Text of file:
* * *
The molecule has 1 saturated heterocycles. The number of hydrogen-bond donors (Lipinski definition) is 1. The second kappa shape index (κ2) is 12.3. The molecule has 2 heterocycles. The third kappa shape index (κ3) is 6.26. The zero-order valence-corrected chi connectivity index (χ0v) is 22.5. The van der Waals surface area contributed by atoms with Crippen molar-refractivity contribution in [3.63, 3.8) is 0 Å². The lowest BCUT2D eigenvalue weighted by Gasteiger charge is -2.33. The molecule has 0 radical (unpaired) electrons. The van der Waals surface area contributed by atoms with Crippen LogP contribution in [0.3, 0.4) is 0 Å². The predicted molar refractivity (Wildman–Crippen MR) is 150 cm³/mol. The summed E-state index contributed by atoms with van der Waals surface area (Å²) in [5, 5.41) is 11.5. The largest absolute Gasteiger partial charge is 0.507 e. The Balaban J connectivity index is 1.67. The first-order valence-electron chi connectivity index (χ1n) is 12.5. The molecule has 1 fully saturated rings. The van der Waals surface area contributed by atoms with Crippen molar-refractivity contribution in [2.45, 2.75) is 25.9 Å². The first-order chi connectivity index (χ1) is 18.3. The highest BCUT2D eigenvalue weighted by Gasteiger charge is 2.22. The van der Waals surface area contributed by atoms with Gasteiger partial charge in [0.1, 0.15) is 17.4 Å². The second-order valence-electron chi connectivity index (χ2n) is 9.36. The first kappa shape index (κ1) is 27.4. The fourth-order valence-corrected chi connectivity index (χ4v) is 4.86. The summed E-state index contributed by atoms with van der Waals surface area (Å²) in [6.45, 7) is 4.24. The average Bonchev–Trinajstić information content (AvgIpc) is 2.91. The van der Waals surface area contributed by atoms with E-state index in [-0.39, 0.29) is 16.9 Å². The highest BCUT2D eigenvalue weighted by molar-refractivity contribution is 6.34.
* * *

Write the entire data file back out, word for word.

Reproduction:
The molecule has 1 saturated heterocycles. The number of hydrogen-bond donors (Lipinski definition) is 1. The second kappa shape index (κ2) is 12.3. The molecule has 2 heterocycles. The third kappa shape index (κ3) is 6.26. The zero-order valence-corrected chi connectivity index (χ0v) is 22.5. The van der Waals surface area contributed by atoms with Crippen molar-refractivity contribution in [3.63, 3.8) is 0 Å². The lowest BCUT2D eigenvalue weighted by Gasteiger charge is -2.33. The molecule has 0 radical (unpaired) electrons. The van der Waals surface area contributed by atoms with Crippen LogP contribution in [0.3, 0.4) is 0 Å². The predicted molar refractivity (Wildman–Crippen MR) is 150 cm³/mol. The summed E-state index contributed by atoms with van der Waals surface area (Å²) in [5, 5.41) is 11.5. The largest absolute Gasteiger partial charge is 0.507 e. The Balaban J connectivity index is 1.67. The first-order valence-electron chi connectivity index (χ1n) is 12.5. The molecule has 1 fully saturated rings. The van der Waals surface area contributed by atoms with Crippen molar-refractivity contribution in [2.45, 2.75) is 25.9 Å². The first-order chi connectivity index (χ1) is 18.3. The highest BCUT2D eigenvalue weighted by Gasteiger charge is 2.22. The van der Waals surface area contributed by atoms with Gasteiger partial charge in [0.1, 0.15) is 17.4 Å². The second-order valence-electron chi connectivity index (χ2n) is 9.36. The first kappa shape index (κ1) is 27.4. The fourth-order valence-corrected chi connectivity index (χ4v) is 4.86. The summed E-state index contributed by atoms with van der Waals surface area (Å²) in [6.45, 7) is 4.24. The average Bonchev–Trinajstić information content (AvgIpc) is 2.91. The van der Waals surface area contributed by atoms with E-state index in [-0.39, 0.29) is 16.9 Å². The highest BCUT2D eigenvalue weighted by molar-refractivity contribution is 6.34.